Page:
When I relocated to Durban from my native Cape Town in South Africa, I started attending a charismatic church after some months in the city. I visited other groups and churches and tried to broaden my Christian fellowship network outside of my own community of faith. In doing this, something dawned upon me.
Women were being ordained as part of the eldership, they were being acknowledged as prophets, teachers and evangelists, deaconesses and elders. But I have discerned many women who have callings as pastors (church leaders/shepherds) and apostles, yet I have never seen a male church leader identify and ordain gifted women as such. So, in essence, male headship in the church is still subliminally taught, and even reinforced by women who themselves have been given the opportunity to preach, teach, and prophesy.
The second thing I realized is that male church leaders might be “very egalitarian” in their approach to female leaders in church, but practice complementarianism in their own marriage as well as teach it as doctrine for marriage.
It is taught that a woman in ministry is equal to a man, but when it comes to marriage, she is equal, but subject. She is of equal value, but not equal leadership stature because the man is greater as he was created first? If that is the case, then by the same virtue, grass must be a greater leader than a man, too.
Nothing frustrates me more than having my “value as a woman” thrown into a sermon as a patronizing afterthought. Why is it even being mentioned when it should go without saying? Or is it that, while the husband is being painted with a leadership brush, we must not leave the wife out for the sake of “equality”? Surely one cannot hold such a double-standard view and still teach equality? Could it be that women’s place in the church and society at large cannot be denied any longer, but their place in the home can? Is this not a symptom of the real underlying issue: that the consequence of original sin is still active? That some male members of the church at large still desire to rule over women, and vice versa? And why is this?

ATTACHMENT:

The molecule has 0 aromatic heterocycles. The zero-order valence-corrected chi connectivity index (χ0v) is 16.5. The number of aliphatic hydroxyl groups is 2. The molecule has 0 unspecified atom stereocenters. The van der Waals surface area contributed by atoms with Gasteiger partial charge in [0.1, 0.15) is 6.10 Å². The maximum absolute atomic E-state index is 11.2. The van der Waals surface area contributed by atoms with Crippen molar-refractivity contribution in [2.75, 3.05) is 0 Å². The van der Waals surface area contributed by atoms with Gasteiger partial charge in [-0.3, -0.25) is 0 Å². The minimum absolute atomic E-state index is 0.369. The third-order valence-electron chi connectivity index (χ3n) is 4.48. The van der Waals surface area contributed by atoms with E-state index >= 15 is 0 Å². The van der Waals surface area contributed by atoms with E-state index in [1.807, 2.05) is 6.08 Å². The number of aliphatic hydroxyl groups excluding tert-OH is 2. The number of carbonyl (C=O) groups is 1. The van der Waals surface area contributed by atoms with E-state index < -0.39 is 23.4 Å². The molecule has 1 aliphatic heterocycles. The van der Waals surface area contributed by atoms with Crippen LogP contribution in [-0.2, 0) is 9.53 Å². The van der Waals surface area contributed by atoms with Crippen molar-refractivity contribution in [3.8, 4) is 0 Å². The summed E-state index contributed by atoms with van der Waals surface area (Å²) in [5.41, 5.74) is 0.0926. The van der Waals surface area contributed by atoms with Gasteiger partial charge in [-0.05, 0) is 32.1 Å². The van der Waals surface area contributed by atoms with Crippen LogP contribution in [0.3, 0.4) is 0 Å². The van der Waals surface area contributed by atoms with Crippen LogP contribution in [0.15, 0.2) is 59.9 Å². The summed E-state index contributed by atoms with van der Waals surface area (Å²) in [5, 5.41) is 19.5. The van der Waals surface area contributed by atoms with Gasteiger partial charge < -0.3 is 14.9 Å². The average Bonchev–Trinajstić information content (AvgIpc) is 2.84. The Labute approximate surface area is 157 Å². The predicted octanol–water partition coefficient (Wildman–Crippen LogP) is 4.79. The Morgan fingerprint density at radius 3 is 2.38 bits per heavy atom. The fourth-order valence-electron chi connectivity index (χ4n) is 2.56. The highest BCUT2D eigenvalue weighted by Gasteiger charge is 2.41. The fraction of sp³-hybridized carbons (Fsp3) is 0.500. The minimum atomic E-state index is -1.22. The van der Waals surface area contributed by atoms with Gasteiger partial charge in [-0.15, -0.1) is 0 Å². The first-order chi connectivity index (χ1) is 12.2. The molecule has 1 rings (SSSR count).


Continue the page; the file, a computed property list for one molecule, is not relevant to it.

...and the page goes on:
Feminism opened doors for women politically, socially, and legally. It is my opinion that the change we have seen in the church in the ordination and/or leadership of women, is largely due to the political pressure from the secular world, the rise of the Charismatic movement, and gifted women leaders in both ” sacred” and “secular” professions. It can no longer be denied that God gifted women just like he gifted men. So could it be, that while we recognize women superficially, but our hearts, where the real shift is supposed to happen, remain unchanged because it is still hardened by the judgment of original sin? Could this be where the double standard stems from?
Beloved, I would dearly love to wrap up this article with a nice bow. But because the process of being made whole in Christ tends to be messy and not very pretty, I cannot. So I am going to leave all of us, egalitarians and complementarians alike, with the following statements and questions.
- We address male chauvinism, but the danger lurks in the female version of it, too.
- As men and women, we are to guard our own hearts against the consequence of original sin. We must be careful of our motives. As women and men, are we really standing for true equality, or are we still struggling with the desire to rule over one another and thus, advocate for change only superficially?
Let us rightly divide the Word of truth. It is, after all, a double-edged sword.